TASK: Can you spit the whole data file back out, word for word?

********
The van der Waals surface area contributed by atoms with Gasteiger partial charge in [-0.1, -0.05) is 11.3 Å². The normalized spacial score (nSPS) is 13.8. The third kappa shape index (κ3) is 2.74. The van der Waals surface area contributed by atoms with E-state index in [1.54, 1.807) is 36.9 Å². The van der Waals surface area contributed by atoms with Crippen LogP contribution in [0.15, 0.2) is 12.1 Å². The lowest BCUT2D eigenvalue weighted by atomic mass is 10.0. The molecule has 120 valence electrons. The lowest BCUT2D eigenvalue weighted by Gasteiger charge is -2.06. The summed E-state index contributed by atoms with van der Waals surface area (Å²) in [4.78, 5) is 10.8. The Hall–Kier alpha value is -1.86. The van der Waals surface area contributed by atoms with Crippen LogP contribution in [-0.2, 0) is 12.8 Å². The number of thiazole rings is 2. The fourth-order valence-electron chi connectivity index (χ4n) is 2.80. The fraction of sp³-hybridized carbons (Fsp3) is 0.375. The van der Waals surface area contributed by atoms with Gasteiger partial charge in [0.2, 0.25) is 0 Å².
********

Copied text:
The van der Waals surface area contributed by atoms with Gasteiger partial charge in [-0.1, -0.05) is 11.3 Å². The normalized spacial score (nSPS) is 13.8. The third kappa shape index (κ3) is 2.74. The van der Waals surface area contributed by atoms with E-state index in [1.54, 1.807) is 36.9 Å². The van der Waals surface area contributed by atoms with Crippen LogP contribution in [0.15, 0.2) is 12.1 Å². The lowest BCUT2D eigenvalue weighted by atomic mass is 10.0. The molecule has 120 valence electrons. The lowest BCUT2D eigenvalue weighted by Gasteiger charge is -2.06. The summed E-state index contributed by atoms with van der Waals surface area (Å²) in [4.78, 5) is 10.8. The Hall–Kier alpha value is -1.86. The van der Waals surface area contributed by atoms with Crippen LogP contribution in [-0.2, 0) is 12.8 Å². The number of thiazole rings is 2. The fourth-order valence-electron chi connectivity index (χ4n) is 2.80. The fraction of sp³-hybridized carbons (Fsp3) is 0.375. The van der Waals surface area contributed by atoms with Gasteiger partial charge in [0.2, 0.25) is 0 Å².